Westergasfabriek Zuiveringshal West
The Westergasfabriek was constructed in 1883 by the British Imperial Continental Gas Association. At the time it was the largest gas works in Amsterdam. During the first decades the gas was used principally for public lighting. Most of the Westergasfabriek buildings were designed by Isaac Gosschalk, in a variation on the 'Dutch Renaissance' style. Te Gashouder was designed by engineer Klönne.
Saved from demolition
After the discovery of natural gas in the 1960's at Slochteren, in the north of the country, gas production was terminated. Part of the buildings were demolished, amongst which the beautiful water tower. Until the early 1990s the municipal energy company used the premises for storage and repairs and as a garage for utility vehicles. In 1989 the remaining buildings were officially recognised as industrial monuments and saved from demolition.
Cultural destination basis for development project
After the municipal energy company had abandoned the premises in 1990, they were used temporarily for creative and cultural activities, an approach that proved very successful. An inspiring mix emerged of art and daily life, of permanent and temporary rental for all sorts of events, such as festivals, commercials, fashion shows, opera and circus performances.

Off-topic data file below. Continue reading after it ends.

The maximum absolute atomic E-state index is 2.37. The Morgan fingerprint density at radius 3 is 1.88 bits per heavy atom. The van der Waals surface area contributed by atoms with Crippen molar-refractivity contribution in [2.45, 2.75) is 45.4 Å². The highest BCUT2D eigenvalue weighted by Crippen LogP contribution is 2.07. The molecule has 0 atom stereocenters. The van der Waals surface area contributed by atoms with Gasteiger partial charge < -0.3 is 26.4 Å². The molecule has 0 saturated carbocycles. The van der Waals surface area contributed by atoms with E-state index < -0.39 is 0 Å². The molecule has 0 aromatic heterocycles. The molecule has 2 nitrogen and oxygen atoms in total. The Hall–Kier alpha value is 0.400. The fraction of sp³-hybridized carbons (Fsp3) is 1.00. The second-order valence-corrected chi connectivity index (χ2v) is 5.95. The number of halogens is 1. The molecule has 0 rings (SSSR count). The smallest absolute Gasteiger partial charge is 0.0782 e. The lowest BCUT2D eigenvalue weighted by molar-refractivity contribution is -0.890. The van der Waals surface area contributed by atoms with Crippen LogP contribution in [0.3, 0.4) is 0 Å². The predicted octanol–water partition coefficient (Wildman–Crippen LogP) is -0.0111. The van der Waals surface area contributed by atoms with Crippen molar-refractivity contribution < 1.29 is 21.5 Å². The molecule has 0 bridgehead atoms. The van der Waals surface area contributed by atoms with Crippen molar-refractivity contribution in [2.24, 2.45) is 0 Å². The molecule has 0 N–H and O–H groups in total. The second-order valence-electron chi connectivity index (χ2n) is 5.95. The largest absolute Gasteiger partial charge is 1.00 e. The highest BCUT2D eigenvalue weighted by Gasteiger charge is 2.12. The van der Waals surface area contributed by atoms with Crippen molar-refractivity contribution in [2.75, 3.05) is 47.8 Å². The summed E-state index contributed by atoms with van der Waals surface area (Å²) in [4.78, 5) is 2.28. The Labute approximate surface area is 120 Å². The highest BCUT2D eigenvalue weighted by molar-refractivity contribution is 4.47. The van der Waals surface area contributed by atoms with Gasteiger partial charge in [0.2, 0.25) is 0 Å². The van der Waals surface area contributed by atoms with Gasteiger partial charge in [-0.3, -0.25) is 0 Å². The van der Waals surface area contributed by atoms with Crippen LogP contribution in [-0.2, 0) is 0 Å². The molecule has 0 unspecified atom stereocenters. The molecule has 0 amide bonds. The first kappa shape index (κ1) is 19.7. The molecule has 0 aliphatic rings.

Back in use
As a result the Westergasfabriek became known as a cultural epicentre in Amsterdam and far beyond Dutch borders. This temporary definition of the use of buildings and of the conceptions of park, culture and activity were the basis for drawing up the development project for the Westergasfabriek in 1996. In the year 2003, the park was opened. After that, one by one, the buildings are being renovated and put back in use.
GBP, Haarlemmerweg 6‐10, 1014 BE Amsterdam, Netherlands, Google Maps
Car park: Yes